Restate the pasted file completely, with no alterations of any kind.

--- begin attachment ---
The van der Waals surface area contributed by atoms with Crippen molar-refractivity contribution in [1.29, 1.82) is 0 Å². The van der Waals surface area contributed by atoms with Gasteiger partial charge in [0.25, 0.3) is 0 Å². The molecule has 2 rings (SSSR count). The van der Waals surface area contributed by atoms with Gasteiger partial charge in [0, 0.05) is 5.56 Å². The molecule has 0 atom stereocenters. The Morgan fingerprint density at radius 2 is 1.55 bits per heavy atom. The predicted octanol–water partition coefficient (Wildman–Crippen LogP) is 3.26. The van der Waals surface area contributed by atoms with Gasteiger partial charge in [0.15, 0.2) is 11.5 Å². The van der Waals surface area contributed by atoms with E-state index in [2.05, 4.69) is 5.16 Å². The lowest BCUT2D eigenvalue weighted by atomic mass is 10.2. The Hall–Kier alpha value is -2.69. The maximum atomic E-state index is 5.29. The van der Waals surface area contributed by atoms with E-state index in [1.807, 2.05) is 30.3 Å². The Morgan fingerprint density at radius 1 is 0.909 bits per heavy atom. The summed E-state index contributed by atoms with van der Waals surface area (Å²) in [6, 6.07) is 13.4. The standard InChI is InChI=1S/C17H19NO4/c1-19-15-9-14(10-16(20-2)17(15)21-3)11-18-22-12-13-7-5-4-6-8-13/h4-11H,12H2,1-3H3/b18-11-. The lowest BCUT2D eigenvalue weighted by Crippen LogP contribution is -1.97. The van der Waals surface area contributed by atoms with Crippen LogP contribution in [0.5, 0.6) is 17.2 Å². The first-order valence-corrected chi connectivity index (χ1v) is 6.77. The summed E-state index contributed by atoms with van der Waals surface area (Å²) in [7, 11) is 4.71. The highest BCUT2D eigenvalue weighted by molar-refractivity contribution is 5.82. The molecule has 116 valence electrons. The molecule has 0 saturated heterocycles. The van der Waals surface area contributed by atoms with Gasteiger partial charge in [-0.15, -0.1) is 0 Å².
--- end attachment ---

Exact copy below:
The van der Waals surface area contributed by atoms with Crippen molar-refractivity contribution in [1.29, 1.82) is 0 Å². The van der Waals surface area contributed by atoms with Gasteiger partial charge in [0.25, 0.3) is 0 Å². The molecule has 2 rings (SSSR count). The van der Waals surface area contributed by atoms with Gasteiger partial charge in [0, 0.05) is 5.56 Å². The molecule has 0 atom stereocenters. The Morgan fingerprint density at radius 2 is 1.55 bits per heavy atom. The predicted octanol–water partition coefficient (Wildman–Crippen LogP) is 3.26. The van der Waals surface area contributed by atoms with Gasteiger partial charge in [0.15, 0.2) is 11.5 Å². The van der Waals surface area contributed by atoms with E-state index in [2.05, 4.69) is 5.16 Å². The lowest BCUT2D eigenvalue weighted by atomic mass is 10.2. The Hall–Kier alpha value is -2.69. The maximum atomic E-state index is 5.29. The van der Waals surface area contributed by atoms with E-state index in [1.807, 2.05) is 30.3 Å². The Morgan fingerprint density at radius 1 is 0.909 bits per heavy atom. The summed E-state index contributed by atoms with van der Waals surface area (Å²) in [6, 6.07) is 13.4. The standard InChI is InChI=1S/C17H19NO4/c1-19-15-9-14(10-16(20-2)17(15)21-3)11-18-22-12-13-7-5-4-6-8-13/h4-11H,12H2,1-3H3/b18-11-. The lowest BCUT2D eigenvalue weighted by Crippen LogP contribution is -1.97. The van der Waals surface area contributed by atoms with Crippen LogP contribution in [0.5, 0.6) is 17.2 Å². The first-order valence-corrected chi connectivity index (χ1v) is 6.77. The summed E-state index contributed by atoms with van der Waals surface area (Å²) in [7, 11) is 4.71. The highest BCUT2D eigenvalue weighted by molar-refractivity contribution is 5.82. The molecule has 116 valence electrons. The molecule has 0 saturated heterocycles. The van der Waals surface area contributed by atoms with Gasteiger partial charge in [-0.15, -0.1) is 0 Å².